This question is always a hard one for me because people ask me how I feel as a female chef. For me, I am just a chef. Yes, it is male-dominated. Yes, it has always been that way. I do see a lot more women in kitchens now. Even on my own, I have way more women in my kitchen in the last five years than I ever did before. And even though I worked for a female chef for most of my culinary career, most of the time it was Michelle and me, the only female chefs in the kitchen. There are a number of reasons for it. It is a very demanding job, both physically and time-wise.
And it’s always seemed strange to me because women have always been expected to be the cooks at home, but not professionally. Which is an oxymoron. But I think as women, we bring a variety of things to the table. Women, by nature, tend to be more nurturing. So, where we cook comes from a different place. I don’t think it makes it any better, just different. It actually makes for a good environment when you have more of a mix, just like culturally—people who come from various backgrounds and diverse mindsets.
It’s always seemed strange to me because women have always been expected to be the cooks at home, but not professionally. Which is an oxymoron.
If you were to choose a dish to describe your personality, what would it be? Explain.
Oh, man! I have this fish dish that I have done for several years called Cobia. It’s on the menu at The Regional. It’s hand-rolled gnocchi with country ham, oyster mushrooms, pea greens, ricotta dumplings, smoked ham hock broth, and crème Fraiche. I guess that embodies me a little bit because it definitely has a bit of a ‘cheffy’ professional touch to it, but the flavors and the inspiration behind it are very nostalgic and for lack of a better word, a little trashy—like pasta and ham! [laughs] All delicious stuff! The fish is wild cod and seared with herbs. The intent of the dish is to simply enjoy something tasty and satisfying. And I feel that’s how I try to approach all of my food. There’s a lot of nostalgia and craving in what I am creating, but I tend to lend that professional touch. For normal people [non-chefs], I think there’s nothing more disappointing than going out to a restaurant and ordering and paying for something, and then thinking that you could have done that better yourself.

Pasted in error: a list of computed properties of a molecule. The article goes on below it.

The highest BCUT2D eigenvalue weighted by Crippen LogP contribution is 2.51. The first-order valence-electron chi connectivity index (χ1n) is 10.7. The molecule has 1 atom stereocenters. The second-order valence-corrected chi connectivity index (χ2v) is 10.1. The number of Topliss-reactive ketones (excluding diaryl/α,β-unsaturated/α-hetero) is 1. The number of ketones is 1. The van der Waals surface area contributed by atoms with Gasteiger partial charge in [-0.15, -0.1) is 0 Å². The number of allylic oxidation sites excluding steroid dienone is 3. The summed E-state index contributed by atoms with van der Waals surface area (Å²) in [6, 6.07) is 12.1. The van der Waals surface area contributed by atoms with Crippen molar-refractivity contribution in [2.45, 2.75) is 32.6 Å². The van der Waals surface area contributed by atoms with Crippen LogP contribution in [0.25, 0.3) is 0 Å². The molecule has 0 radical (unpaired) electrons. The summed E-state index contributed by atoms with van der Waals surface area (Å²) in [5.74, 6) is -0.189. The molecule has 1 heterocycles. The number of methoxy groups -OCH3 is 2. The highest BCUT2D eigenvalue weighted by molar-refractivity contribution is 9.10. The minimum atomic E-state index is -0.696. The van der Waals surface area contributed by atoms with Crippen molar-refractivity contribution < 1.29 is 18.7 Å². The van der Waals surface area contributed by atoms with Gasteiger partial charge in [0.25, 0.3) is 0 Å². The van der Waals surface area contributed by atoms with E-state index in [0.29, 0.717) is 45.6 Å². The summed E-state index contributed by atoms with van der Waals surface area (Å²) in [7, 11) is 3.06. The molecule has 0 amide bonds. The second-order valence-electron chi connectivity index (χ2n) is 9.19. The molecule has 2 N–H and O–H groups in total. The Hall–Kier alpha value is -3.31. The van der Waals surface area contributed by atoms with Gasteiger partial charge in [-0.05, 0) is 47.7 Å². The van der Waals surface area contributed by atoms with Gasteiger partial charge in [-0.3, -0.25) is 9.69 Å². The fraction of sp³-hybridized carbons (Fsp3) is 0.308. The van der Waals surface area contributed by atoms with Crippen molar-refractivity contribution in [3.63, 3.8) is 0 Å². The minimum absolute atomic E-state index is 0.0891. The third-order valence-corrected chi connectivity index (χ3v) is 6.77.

Share a cooking tip or technique you use when sourcing ingredients, cooking and prepping in your kitchen so that people can apply it in their home kitchen.
One thing I like to do whenever I teach cooking classes is show how to grate a tomato using a box grater. This is actually a Spanish technique, where you cut a tomato in half, horizontally. And then, using a cheese grater, you can create fresh tomato pulp. Unfortunately, we tend to buy tomatoes at the grocery store because they look beautiful, but then come to find that it is very mealy or watery and unappealing. That happens a lot with tomatoes at the grocery store. There’s nothing worse than buying ingredients that you’re disappointed in, so if you take these tomatoes and you grate them you can make this fresh tomato pulp that you can either add olive oil to and make a unique vinegarette that you can dress a salad with, or cook it and make fresh tomato sauce. Simply delicious!
Meet the Chef
Name: Lindsay Autry
Nickname: Chef – my parents call me “Chef”
Where you live: Palm Beach Gardens, Florida
Family: Husband, David Sabin, and two-year-old son, Jack.
Restaurant(s) affiliation and location: Chef/Owner of The Regional, West Palm Beach; Honeybell, PGA National Resort
Hometown: Fayetteville, North Carolina
Years as a chef: 18 years
Trained with: Chef Michelle Bernstein, who has several restaurants in Miami, is an expert in Latin-style flavors of cooking, and a James Beard Foundation Award recipient.
Dishes you’re re-known for: Fried chicken and a dish that’s called Tomato Pie. Also, known for working with a lot of seafood, especially Florida seafood, which has always been one of my focuses on a lot of my menus. But, I’m also known for Southern and Mediterranean cuisine.
Social channels: @Lindsay_Autry (Instagram)